On 08/28/2012 09:47 AM, Avi Gozlan wrote:
> Based on a very first investigation, it seems to me that this does not concern only the user mode OProfile package, rather involves also the OProfile kernel module (e.g. add a time interval in a file in /dev/oprofile and modify the kernel to behave accordingly). If this is the case, it makes the whole thing more complex. Am I correct or am I missing something?
hrmmm . . . For something more accurate than wall-clock time (as you said in your initial note, perhaps based on scheduling), you're right -- a lot more complex than just oprofile stopping after some designated time. It would be possible to pass a time value and a process ID to the oprofile kernel driver and have it enable/disable profiling when the given process context switches in or out. But pushing such changes upstream would be a hard sell. The oprofile kernel driver is more or less deprecated in favor of the Linux kernel Performance Events Subsystem (aka "perf_events"). As a matter of fact, the latest release of oprofile (0.9.8, just released yesterday), includes a program called 'operf' which uses perf_events for profiling instead of the oprofile kernel driver. The opcontrol-based mechanism (using the kernel driver) is still available, but it will eventually be removed.
> Is there any document describing the architecture of the OProfile kernel module? Appropriate methodology (e.g. whether to use interrupt for stopping sampling upon expiry of time interval, how to maintain backward compatibility for older OProfile packages etc.)? I'm not sure I would have the time to implement this, yet in case I would, your answer would be an important reference.the You might find our "OProfile Internals" documentation helpful (http://oprofile.sourceforge.net/doc/internals/index.html) to understand how the opcontrol/kernel driver mechanism works. But a good study of the kernel driver source code would be most helpful if you decide to pursue enhancing oprofile (if even just for a private build). On the other hand, you might get the result you want quicker and easier by using SystemTap. I'm not real well-versed with SystemTap, but there is a SystemTap probe for context switches. On my RHEL 6.3 installation, there's an example of using it located in:
which is included in the systemtap-client package. You could perhaps write a stap script that would use opcontrol start/stop on context switch in/context switch out. As context switches become more frequent, though, the latencies of the opcontrol start/stop commands would likely accumulate enough to be more than can be ignored. Also, if the application is multi-threaded or does fork/execs, I have no idea how well SystemTap may handle that.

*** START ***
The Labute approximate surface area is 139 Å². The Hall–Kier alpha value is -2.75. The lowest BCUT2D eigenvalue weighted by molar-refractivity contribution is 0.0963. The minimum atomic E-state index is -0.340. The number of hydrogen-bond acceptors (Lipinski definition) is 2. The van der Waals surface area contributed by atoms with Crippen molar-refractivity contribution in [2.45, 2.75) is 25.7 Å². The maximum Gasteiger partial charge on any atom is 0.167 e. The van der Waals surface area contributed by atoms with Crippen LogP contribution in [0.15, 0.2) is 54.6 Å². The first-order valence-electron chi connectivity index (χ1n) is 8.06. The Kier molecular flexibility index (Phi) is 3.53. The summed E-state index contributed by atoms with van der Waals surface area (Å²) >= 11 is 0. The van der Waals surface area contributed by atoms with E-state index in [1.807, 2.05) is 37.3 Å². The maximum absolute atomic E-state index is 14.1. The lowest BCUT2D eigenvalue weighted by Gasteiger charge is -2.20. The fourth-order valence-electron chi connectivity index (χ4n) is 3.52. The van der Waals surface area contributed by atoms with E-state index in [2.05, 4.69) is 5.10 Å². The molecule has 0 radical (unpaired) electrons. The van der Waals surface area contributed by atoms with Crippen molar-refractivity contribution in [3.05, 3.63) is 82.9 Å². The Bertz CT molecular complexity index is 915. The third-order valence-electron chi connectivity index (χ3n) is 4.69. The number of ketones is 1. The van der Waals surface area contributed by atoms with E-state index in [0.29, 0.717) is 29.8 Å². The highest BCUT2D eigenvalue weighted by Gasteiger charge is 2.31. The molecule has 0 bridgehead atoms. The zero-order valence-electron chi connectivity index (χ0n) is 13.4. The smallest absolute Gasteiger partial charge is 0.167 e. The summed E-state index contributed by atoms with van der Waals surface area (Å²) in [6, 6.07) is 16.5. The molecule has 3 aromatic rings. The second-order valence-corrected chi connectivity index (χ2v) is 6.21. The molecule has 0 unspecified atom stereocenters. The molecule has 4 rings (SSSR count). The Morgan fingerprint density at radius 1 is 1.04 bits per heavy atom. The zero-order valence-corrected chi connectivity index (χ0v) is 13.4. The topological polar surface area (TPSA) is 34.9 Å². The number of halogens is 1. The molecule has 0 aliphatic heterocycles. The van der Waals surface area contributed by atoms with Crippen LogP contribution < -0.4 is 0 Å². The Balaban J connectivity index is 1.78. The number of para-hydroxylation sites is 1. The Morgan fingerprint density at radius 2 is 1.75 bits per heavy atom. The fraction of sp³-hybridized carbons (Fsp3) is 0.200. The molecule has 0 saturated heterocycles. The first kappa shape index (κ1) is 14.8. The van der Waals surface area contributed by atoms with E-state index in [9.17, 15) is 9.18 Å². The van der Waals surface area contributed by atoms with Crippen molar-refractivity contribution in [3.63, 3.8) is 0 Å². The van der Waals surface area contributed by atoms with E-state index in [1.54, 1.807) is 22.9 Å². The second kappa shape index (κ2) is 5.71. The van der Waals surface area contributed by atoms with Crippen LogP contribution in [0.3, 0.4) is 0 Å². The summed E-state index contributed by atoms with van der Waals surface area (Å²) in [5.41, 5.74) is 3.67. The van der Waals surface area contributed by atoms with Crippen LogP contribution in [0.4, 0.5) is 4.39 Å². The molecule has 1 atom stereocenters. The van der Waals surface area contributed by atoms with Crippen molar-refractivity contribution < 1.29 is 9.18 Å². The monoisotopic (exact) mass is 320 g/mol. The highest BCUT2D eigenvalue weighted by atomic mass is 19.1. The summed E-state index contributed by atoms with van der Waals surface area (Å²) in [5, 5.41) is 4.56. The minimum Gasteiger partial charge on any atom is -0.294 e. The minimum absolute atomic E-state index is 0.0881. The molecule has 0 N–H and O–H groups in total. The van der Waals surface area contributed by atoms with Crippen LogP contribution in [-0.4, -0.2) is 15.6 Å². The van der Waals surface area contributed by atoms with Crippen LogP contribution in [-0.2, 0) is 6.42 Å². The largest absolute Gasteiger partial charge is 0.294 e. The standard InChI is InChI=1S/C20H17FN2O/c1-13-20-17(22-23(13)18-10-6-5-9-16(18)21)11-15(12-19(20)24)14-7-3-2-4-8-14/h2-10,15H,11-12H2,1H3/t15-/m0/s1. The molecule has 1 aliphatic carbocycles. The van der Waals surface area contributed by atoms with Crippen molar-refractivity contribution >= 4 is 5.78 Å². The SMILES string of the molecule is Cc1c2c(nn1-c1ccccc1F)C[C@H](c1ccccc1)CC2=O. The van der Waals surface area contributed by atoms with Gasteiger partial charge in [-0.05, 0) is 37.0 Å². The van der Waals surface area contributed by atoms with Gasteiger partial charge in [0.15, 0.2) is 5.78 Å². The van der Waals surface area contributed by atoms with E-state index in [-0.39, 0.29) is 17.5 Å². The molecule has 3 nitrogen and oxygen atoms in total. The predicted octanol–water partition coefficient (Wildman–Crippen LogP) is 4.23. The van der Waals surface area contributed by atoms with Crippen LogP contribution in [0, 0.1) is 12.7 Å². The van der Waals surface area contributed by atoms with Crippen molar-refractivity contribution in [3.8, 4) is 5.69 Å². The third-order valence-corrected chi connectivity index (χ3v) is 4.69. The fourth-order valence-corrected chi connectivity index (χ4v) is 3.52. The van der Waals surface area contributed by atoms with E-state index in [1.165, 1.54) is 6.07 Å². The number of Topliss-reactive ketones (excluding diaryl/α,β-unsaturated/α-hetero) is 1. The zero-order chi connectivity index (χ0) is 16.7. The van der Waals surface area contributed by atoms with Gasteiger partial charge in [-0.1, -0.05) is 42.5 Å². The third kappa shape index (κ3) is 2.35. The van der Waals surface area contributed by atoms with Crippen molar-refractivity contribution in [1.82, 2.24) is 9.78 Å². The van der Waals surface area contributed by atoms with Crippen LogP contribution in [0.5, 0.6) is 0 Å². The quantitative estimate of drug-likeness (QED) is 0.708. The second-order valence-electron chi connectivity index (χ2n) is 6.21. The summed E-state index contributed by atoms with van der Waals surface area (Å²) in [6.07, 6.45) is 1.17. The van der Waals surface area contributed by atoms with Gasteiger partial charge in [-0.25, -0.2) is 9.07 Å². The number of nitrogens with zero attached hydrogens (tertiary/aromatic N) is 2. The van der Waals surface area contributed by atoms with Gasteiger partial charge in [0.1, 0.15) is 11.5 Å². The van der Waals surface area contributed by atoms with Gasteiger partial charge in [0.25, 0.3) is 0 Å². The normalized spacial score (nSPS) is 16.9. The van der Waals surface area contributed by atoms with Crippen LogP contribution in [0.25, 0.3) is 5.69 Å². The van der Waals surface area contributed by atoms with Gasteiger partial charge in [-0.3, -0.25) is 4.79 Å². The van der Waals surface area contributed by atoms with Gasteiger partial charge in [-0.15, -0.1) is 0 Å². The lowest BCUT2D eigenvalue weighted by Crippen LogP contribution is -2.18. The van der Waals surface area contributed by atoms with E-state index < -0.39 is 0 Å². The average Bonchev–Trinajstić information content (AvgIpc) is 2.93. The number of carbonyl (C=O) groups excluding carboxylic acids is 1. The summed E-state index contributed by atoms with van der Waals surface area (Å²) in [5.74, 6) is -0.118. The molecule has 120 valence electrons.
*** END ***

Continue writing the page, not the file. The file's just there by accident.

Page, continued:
> -----Original Message-----
> From: Maynard Johnson [mailto:maynardj@...]
> Sent: Monday, August 27, 2012 8:17 PM
> To: Avi Gozlan
> Cc: oprofile-list@...
> Subject: Re: Sampling for definite amount of time
> On 08/26/2012 03:27 AM, Avi Gozlan wrote:
>> When analyzing performance, it's quite simple to compare two different runs when benchmark is a controllable closed task. Yet, this is not always the case. For example, when load is steady and continuous, as far as I understand, one should collect samples for a definite amount of time for creating comparable measures.
>> I'm looking for a way to instruct OProfile work in such a way. A possible solution might be to create a script that starts sampling, then stops X microseconds later. Yet this assumes the OS to perform exactly as expected. Experience shows this is not reliable enough to due scheduling issues.
>> Is there any way to control sampling timing accurately in OProfile?
> No, but I'd be happy to review a patch if you'd like to propose something (e.g., a new "--profile-time" option for operf). A main design goal of operf is to keep the interface simple, so just a forewarning . . . I would not be in favor of adding new options unless there's some notable community support.
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